Five Blackwater employees, all of them U.S. military veterans, were charged Monday with manslaughter and attempted manslaughter in the case, which strained U.S.-Iraqi relations and galvanized Iraqi opposition to the Western security companies that had operated with impunity here.

Starting Jan. 1, private security details such as Blackwater will be subject to Iraqi jurisdiction if accused of crimes committed while off American bases, a change demanded by Iraq’s government after the Blackwater incident and others involving different companies that resulted in civilian deaths on a smaller scale.

The current Blackwater defendants won’t face trial in Iraq, but they could face decades in prison in the United States if convicted, something that pleases Iraqis such as Ali Abdul Ali.

“This is good,” said Ali, an unemployed military veteran. “It means no one is above the law, even if he’s an element of foreign forces. It also means the victims will get justice.”

Ali, who comes often to an abandoned bus stop near Nisoor Square to sit in the sunshine and think about life, has a friend whose mother was among 20 Iraqis shot and wounded in the incident. Like other Iraqis in the circle that day, the friend said the shooting was unjustified, he said.

“These people were armed and they were shooting innocent people,” Ali said.

That’s not how the Blackwater guards tell it. They say their convoy came under attack as they escorted U.S. State Department officials and that they fired in self-defense.

In the square Tuesday, the sound of gunfire was constant and clear over the cacophony of car engines, tooting horns and sirens from the intimidating convoys that still tear through the circle, but it was from an Iraqi police firing range nearby.

Police officers stationed in the circle were happy to discuss the Blackwater case and to show off the bullet holes from that day. One of them quickly interrupted his lunch of beans, rice and bread to weigh in.

“I heard about [the charges against the Blackwater employees] yesterday on the news,” said the officer, who like his colleagues was not authorized to speak to reporters and would not give a name. “Because they killed 17 innocent people, of course they should be arrested.”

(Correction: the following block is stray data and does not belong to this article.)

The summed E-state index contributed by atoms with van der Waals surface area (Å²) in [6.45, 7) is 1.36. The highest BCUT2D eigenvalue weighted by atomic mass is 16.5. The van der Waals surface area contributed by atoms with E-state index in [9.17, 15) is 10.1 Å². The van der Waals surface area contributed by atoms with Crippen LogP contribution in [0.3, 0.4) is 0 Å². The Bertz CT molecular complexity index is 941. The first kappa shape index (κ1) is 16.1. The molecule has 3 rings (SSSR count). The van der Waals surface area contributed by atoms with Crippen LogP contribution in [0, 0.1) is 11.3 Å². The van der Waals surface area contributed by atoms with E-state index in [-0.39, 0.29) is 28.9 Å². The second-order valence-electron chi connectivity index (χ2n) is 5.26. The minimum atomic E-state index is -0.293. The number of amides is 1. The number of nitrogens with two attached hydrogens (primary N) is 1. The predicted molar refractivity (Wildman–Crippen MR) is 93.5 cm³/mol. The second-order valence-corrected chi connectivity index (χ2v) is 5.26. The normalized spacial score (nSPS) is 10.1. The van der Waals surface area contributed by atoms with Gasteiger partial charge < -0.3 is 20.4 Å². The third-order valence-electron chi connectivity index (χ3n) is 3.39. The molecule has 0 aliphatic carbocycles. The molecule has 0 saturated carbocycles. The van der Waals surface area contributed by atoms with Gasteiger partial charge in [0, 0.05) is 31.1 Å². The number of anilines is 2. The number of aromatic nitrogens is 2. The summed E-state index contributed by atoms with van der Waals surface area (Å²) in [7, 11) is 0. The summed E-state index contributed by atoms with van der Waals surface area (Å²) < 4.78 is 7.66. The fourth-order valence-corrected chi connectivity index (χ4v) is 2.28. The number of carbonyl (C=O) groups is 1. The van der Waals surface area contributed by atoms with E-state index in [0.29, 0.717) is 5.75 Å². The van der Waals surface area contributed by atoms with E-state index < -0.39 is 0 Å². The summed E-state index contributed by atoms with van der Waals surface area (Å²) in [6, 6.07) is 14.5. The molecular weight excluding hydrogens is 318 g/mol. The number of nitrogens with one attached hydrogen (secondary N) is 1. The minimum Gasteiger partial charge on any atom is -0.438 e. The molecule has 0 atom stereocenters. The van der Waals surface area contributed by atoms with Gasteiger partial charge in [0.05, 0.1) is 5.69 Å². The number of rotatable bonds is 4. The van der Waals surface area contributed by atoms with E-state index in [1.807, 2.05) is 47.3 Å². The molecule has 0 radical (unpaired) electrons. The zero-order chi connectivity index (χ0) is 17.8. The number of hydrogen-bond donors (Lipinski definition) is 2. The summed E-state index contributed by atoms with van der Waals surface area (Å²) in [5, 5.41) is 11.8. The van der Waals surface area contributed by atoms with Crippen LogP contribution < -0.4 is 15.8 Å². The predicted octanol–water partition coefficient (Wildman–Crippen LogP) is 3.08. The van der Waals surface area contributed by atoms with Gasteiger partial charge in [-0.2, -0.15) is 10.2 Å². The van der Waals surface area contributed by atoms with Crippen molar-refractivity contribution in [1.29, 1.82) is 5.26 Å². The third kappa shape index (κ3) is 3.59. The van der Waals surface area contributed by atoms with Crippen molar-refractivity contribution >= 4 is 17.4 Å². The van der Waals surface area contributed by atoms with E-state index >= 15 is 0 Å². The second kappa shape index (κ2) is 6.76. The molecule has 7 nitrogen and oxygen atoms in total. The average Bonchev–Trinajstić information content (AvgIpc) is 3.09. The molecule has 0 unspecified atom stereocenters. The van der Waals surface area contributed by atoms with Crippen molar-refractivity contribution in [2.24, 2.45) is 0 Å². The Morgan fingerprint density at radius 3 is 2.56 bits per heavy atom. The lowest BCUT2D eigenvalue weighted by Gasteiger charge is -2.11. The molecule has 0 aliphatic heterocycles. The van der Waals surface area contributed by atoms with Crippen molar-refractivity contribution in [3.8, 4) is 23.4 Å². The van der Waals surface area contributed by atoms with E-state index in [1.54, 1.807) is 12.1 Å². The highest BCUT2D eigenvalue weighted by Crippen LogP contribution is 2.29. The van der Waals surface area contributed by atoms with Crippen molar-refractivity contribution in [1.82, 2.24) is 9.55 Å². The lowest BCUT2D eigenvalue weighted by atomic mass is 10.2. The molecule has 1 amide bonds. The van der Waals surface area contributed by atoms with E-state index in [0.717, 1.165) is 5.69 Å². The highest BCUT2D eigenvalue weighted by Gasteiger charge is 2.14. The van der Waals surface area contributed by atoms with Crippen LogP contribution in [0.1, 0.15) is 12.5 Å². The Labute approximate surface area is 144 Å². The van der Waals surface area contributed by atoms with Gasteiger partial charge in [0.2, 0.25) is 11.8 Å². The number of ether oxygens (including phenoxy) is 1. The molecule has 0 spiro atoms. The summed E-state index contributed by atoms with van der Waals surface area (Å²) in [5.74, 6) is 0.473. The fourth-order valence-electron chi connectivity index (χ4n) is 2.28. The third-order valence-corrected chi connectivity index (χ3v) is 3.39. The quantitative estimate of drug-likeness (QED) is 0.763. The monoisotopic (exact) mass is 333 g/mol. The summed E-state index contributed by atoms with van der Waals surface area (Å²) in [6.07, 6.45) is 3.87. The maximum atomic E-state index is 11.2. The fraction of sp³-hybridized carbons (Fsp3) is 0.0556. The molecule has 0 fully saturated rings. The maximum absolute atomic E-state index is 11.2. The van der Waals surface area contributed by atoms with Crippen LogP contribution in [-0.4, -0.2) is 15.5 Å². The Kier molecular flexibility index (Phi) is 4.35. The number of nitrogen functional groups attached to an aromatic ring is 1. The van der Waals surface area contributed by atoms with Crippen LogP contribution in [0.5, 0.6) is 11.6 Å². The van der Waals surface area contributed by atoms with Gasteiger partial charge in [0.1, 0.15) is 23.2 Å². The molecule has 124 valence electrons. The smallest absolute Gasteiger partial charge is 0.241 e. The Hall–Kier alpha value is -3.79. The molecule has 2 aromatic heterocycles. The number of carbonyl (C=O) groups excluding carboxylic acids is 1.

The policeman, who has worked this spot for five years, was not in the square the day of the shooting but came to work the next day to see wrecked cars, blood-stained streets, bullet casings. He pointed to a section of gnarled concrete in the busy street a few feet away.

“That’s where the doctor and her son died,” he said, referring to Mahasin Mohssen Khadum Khazali and her son, Ahmed Haitham Ahmed Rubaie, who were in a white sedan that the Blackwater guards said they suspected of being rigged to explode.

“Justice should be served. These victims — their rights should be taken into consideration,” said another policeman, edging in front of the first cop and quickly taking over the conversation. This officer said that if the Blackwater guards are convicted, they should die.

“This is the law of God. In the Arab world, anyone who kills someone, he should be killed,” he said.

They scoffed at the idea that the guards might have felt genuinely threatened because of the situation in Baghdad at the time. Violence was far worse then, when attacks on U.S. forces were daily events. That month, 70 foreign troops, including 66 Americans, were killed across Iraq, according to the independent website icasualties.org. Last month, the total was 17.

“This place is surrounded. It is secure,” the second officer said, noting the national guard base on one side of the square and another government building on the other. “It’s impossible” that anyone could have felt threatened, he said.

Minutes later, a U.S. military convoy entered the circle. Civilian traffic ground to a halt to let the vehicles pass, but they stopped midway through. A group of U.S. soldiers walked toward the Iraqi police.

“Let’s have it,” one of them sternly said to a U.S. journalist who had been filming the square, referring to the memory chip of his video camera.

The soldier uttered an obscenity about filming the convoy but backed off without taking the memory chip after another American intervened, satisfied that the journalists were more interested in the scene at the square, not the convoy that had rolled into view.

Afterward, one policeman joked that it was good the journalists were of the “same tribe” as the soldiers. If they’d been Iraqis, he said, they would have been locked up.

Susman and Redha are Times staff writers.

tina.susman@latimes.com